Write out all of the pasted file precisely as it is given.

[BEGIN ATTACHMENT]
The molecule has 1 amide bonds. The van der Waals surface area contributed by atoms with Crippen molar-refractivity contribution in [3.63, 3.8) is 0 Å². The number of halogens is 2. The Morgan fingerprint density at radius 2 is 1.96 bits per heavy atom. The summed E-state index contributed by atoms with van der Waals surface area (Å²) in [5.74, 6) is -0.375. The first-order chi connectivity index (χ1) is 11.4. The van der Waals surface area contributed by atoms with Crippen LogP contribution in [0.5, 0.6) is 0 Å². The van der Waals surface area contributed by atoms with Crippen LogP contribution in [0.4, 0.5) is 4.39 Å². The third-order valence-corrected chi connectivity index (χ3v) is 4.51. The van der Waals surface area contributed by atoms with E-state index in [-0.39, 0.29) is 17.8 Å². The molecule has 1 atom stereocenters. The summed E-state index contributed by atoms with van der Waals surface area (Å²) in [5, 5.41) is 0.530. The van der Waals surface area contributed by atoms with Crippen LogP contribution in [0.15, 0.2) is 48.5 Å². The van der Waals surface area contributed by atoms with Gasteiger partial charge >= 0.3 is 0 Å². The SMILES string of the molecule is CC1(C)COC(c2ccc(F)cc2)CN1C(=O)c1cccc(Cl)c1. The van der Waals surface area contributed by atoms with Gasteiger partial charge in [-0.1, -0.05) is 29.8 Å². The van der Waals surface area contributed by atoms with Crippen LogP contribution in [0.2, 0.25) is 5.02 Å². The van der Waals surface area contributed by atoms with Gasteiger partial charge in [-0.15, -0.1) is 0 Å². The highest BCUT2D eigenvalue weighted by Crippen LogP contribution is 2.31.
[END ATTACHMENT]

The molecule has 1 amide bonds. The van der Waals surface area contributed by atoms with Crippen molar-refractivity contribution in [3.63, 3.8) is 0 Å². The number of halogens is 2. The Morgan fingerprint density at radius 2 is 1.96 bits per heavy atom. The summed E-state index contributed by atoms with van der Waals surface area (Å²) in [5.74, 6) is -0.375. The first-order chi connectivity index (χ1) is 11.4. The van der Waals surface area contributed by atoms with Crippen LogP contribution in [0.5, 0.6) is 0 Å². The van der Waals surface area contributed by atoms with Crippen LogP contribution in [0.4, 0.5) is 4.39 Å². The third-order valence-corrected chi connectivity index (χ3v) is 4.51. The van der Waals surface area contributed by atoms with E-state index in [-0.39, 0.29) is 17.8 Å². The molecule has 1 atom stereocenters. The summed E-state index contributed by atoms with van der Waals surface area (Å²) in [5, 5.41) is 0.530. The van der Waals surface area contributed by atoms with Crippen LogP contribution in [0.15, 0.2) is 48.5 Å². The van der Waals surface area contributed by atoms with Gasteiger partial charge >= 0.3 is 0 Å². The SMILES string of the molecule is CC1(C)COC(c2ccc(F)cc2)CN1C(=O)c1cccc(Cl)c1. The van der Waals surface area contributed by atoms with Gasteiger partial charge in [-0.1, -0.05) is 29.8 Å². The van der Waals surface area contributed by atoms with Crippen LogP contribution in [0.2, 0.25) is 5.02 Å². The van der Waals surface area contributed by atoms with Gasteiger partial charge in [-0.15, -0.1) is 0 Å². The highest BCUT2D eigenvalue weighted by Crippen LogP contribution is 2.31.